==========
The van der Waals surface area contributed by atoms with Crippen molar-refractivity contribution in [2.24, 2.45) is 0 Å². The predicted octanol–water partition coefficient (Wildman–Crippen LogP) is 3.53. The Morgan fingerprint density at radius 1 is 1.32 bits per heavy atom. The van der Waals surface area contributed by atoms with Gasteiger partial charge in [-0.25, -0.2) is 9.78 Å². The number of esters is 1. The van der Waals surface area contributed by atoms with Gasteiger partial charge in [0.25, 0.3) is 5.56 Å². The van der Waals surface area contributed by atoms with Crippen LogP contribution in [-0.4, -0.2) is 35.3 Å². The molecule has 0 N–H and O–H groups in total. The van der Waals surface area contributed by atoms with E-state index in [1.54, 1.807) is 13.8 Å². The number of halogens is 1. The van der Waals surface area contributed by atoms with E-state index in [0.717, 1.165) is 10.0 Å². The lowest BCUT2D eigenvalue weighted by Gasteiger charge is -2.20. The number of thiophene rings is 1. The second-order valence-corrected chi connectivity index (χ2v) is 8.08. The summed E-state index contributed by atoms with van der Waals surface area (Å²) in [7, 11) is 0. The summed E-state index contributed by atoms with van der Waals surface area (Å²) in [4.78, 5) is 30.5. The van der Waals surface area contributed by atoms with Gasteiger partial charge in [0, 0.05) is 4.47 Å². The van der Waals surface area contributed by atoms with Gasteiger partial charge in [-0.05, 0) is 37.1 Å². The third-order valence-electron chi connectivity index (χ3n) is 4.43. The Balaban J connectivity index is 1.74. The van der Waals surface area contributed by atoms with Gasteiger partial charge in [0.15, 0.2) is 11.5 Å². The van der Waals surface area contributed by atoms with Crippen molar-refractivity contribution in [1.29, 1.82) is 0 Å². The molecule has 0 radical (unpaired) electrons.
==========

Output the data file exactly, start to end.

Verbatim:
The van der Waals surface area contributed by atoms with Crippen molar-refractivity contribution in [2.24, 2.45) is 0 Å². The predicted octanol–water partition coefficient (Wildman–Crippen LogP) is 3.53. The Morgan fingerprint density at radius 1 is 1.32 bits per heavy atom. The van der Waals surface area contributed by atoms with Gasteiger partial charge in [-0.25, -0.2) is 9.78 Å². The number of esters is 1. The van der Waals surface area contributed by atoms with Gasteiger partial charge in [0.25, 0.3) is 5.56 Å². The van der Waals surface area contributed by atoms with Crippen LogP contribution in [-0.4, -0.2) is 35.3 Å². The molecule has 0 N–H and O–H groups in total. The van der Waals surface area contributed by atoms with E-state index in [1.54, 1.807) is 13.8 Å². The number of halogens is 1. The van der Waals surface area contributed by atoms with E-state index in [0.717, 1.165) is 10.0 Å². The lowest BCUT2D eigenvalue weighted by Gasteiger charge is -2.20. The number of thiophene rings is 1. The second-order valence-corrected chi connectivity index (χ2v) is 8.08. The summed E-state index contributed by atoms with van der Waals surface area (Å²) in [7, 11) is 0. The summed E-state index contributed by atoms with van der Waals surface area (Å²) in [4.78, 5) is 30.5. The van der Waals surface area contributed by atoms with Gasteiger partial charge in [0, 0.05) is 4.47 Å². The van der Waals surface area contributed by atoms with Gasteiger partial charge in [-0.05, 0) is 37.1 Å². The third-order valence-electron chi connectivity index (χ3n) is 4.43. The Balaban J connectivity index is 1.74. The van der Waals surface area contributed by atoms with Gasteiger partial charge in [0.15, 0.2) is 11.5 Å². The van der Waals surface area contributed by atoms with Crippen molar-refractivity contribution in [1.29, 1.82) is 0 Å². The molecule has 0 radical (unpaired) electrons.